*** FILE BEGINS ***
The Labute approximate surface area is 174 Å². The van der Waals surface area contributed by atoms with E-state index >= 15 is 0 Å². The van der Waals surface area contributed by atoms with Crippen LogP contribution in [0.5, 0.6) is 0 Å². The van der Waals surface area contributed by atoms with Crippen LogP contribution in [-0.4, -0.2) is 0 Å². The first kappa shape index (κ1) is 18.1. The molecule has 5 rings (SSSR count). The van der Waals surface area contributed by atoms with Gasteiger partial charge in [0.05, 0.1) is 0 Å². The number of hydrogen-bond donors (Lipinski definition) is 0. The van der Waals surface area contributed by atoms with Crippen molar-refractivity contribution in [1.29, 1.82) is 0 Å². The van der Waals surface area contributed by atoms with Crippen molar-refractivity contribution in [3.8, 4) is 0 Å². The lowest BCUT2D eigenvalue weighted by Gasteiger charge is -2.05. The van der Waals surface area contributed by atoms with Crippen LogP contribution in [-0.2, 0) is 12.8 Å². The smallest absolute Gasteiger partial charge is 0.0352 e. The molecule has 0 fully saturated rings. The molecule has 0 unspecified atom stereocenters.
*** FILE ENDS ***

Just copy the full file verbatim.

The Labute approximate surface area is 174 Å². The van der Waals surface area contributed by atoms with E-state index >= 15 is 0 Å². The van der Waals surface area contributed by atoms with Crippen LogP contribution in [0.5, 0.6) is 0 Å². The van der Waals surface area contributed by atoms with Crippen LogP contribution in [-0.4, -0.2) is 0 Å². The first kappa shape index (κ1) is 18.1. The molecule has 5 rings (SSSR count). The van der Waals surface area contributed by atoms with Gasteiger partial charge in [0.05, 0.1) is 0 Å². The number of hydrogen-bond donors (Lipinski definition) is 0. The van der Waals surface area contributed by atoms with Crippen molar-refractivity contribution in [1.29, 1.82) is 0 Å². The van der Waals surface area contributed by atoms with Crippen molar-refractivity contribution in [3.8, 4) is 0 Å². The lowest BCUT2D eigenvalue weighted by Gasteiger charge is -2.05. The van der Waals surface area contributed by atoms with Crippen LogP contribution in [-0.2, 0) is 12.8 Å². The smallest absolute Gasteiger partial charge is 0.0352 e. The molecule has 0 fully saturated rings. The molecule has 0 unspecified atom stereocenters.